The interpersonal dynamics of the workplace may also be strained by flexibility stigma. In organizations that offer and advertise family-friendly programs, workers may be pressured to not take advantage of these policies because doing so may increase their colleagues’ workload.

If colleagues do receive an increase in their workload following a co-worker’s use of family-friendly policies and benefits, they may grow to resent their co-worker and perceive them as a recipient of preferential treatment. These workers may feel they are the “real” ones being discriminated against and may monitor the activities of colleagues as they fear, or are quick to suspect, abuse of family-friendly policies.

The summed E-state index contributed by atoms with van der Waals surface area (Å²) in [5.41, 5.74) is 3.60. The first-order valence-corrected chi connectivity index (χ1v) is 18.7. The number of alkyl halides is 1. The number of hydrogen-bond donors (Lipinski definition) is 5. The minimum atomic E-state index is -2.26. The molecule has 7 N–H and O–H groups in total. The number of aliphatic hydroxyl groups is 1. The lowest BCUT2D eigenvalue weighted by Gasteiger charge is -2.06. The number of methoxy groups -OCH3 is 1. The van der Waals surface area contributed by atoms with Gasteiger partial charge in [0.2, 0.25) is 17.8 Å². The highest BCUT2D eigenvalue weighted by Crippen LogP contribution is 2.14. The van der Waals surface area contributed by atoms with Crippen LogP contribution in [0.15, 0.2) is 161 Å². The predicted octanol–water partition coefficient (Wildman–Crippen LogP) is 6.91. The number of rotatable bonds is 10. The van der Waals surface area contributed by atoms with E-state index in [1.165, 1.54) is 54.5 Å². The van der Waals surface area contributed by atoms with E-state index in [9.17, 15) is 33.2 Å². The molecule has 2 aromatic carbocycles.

Addressing Flexibility Stigma

The consequences of flexibility stigma are significant enough to undermine the efforts of organizations and employees in a variety of ways. There are, however, multiple ways to discourage flexibility stigma in the workplace and to minimize or prevent negative outcomes.

Employees

Employees interested in taking advantage of family-friendly policies and benefits should not be afraid of asking their supervisors about the availability of these programs. Supervisors may seem unsupportive of these policies if they do not regularly discuss them; it’s possible that they simply may not be knowledgeable of these options. If that’s the case, supervisors should still know who to consult in order to find the information their subordinates are seeking.